When you think about laws, how many of you consciously ponder about breaking them?
In actuality, many people, whether its a minor or felony charge, break laws due to their own incompetence; but the primary problem with ignoring laws is that it is contagious — and when the laws themselves are incoherent, the possibility of others continuing to break the law will rise leading to systematic harm. A primary example of this issue today is concerning the online communication laws, and their failure to protect victims from internet abuse such as: “pile on” harassment and “deep fake” pornography.
Though the Department for Digital, Culture, Media, and Sport (DCMS) commissioned a study for reform and consolidation of existing criminal legislation, let’s review at the different acts that resulted in poor performance against these emerging crimes:
- Malicious Communications Act 1988
- Communications Act 2003
- Public Order Act 1986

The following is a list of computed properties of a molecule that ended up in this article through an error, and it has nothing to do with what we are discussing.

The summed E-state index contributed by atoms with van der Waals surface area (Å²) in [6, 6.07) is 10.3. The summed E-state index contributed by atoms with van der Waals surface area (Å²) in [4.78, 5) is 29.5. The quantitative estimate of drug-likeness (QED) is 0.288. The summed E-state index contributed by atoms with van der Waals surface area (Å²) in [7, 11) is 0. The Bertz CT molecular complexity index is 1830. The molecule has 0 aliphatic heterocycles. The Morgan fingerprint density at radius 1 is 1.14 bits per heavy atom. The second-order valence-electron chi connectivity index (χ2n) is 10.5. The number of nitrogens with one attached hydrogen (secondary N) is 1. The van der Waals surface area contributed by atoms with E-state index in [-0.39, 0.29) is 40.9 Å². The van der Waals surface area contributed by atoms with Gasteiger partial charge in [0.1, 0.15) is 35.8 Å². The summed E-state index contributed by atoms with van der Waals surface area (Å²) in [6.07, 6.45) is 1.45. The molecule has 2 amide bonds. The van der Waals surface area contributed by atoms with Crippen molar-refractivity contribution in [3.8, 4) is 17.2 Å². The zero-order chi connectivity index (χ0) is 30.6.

- Protection from Harassment Act of 1997
- Data Protection Act
From the Home Office estimated statistics, only about 3% of malicious communication offenses resulted in a prosecution, and at the present time, criminal law does not treat “pile on” abuse as a form of intense harassment. Pile on harassment is when you receive a plethora of hateful or demeaning messages/content from different sources. So, whether or not reforms will focus on the association and coordination when inciting this behavior, leaves an open question as to who would be more effectively targeted for persecution.
Abuse of emerging technologies can be of blame, but when inciting deep fake pornography- where the individual’s face is transposed by computer manipulation onto the bodies of naked people- it’s the laws own failure to adequately protect victims from their personal information being spread and exposed online; which causes exponential grief to anyone, regardless of who you are. Many reports have highlighted the harm of online abuse, including feelings of shame, loneliness, stress, anger, rage, anxiety, depression, and even suicide.
If you really think about it, online abuse is similar to the avoidance of domestic abuse in the 1980’s. People say it was something that happened, and the police wouldn’t step into the dispute unless it was something extremely serious in nature… however every part of society has changed when prosecutions started being brought in. Criminal law should provide equal protection against abuse made online and offline, and if ignored on one end- could be detrimental for the other.